Not necessarily. Your local agricultural department and I will work with incident command to identify areas within evacuation zones that are safe for passholders to access. Refer to the incident flowchart below for more details.
How do I get a Disaster Livestock Access Pass?
To enroll in the program, you must provide contact information, APNs, physical addresses, and/or allotment names of grazing sites, general season(s) of use, livestock description and inventory, and release of liability. You can register online at the N-P-Y Disaster Livestock Access Registration Site or by contacting me directly at email@example.com or (530) 889-7385. Ranchers will need to apply each year; even if you received a pass in 2021, you'll need to complete this registration process again this year.
Is training required?
If you haven't held a pass previously, you'll need to participate in a 4-hour training session on Saturday, June 4, 2022, from 9am to 1pm at the UC Sierra Foothill Research and Extension Center in Browns Valley, CA. This training will provide an overview of the program, information on the incident command system and wildfire behavior, and an opportunity to ask questions with local law enforcement, emergency services, and CALFIRE. If you held a pass last year, you'll need to participate in a 1-hour virtual refresher course currently in development.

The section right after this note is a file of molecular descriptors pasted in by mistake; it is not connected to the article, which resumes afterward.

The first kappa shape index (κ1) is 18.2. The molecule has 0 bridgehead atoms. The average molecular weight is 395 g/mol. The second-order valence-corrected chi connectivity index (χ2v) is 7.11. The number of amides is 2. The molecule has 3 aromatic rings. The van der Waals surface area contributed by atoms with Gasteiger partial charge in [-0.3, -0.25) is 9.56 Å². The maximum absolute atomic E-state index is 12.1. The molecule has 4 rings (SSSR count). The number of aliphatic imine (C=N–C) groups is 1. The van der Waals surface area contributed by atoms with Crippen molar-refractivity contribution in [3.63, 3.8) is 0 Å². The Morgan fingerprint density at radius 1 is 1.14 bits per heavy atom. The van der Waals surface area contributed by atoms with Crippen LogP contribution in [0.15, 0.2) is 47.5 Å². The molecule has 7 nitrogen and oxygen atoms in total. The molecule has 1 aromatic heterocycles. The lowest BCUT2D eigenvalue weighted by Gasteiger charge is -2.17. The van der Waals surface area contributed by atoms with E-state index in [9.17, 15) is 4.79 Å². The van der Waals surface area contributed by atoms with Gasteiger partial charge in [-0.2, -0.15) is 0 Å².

Preparation is Key!
Three days before our first 2021 training session, the River Fire tore through parts of Placer and Nevada Counties. Several of the ranchers who came to the workshop were able to describe the chaos and confusion of the early hours of the fire - as well as the need to coordinate with law enforcement and fire officials on the fly. Hopefully this program will improve our ability to communicate during an emergency - and provide access to care for livestock.
If you have questions, please contact me at firstname.lastname@example.org or (530) 889-7385./span>/span>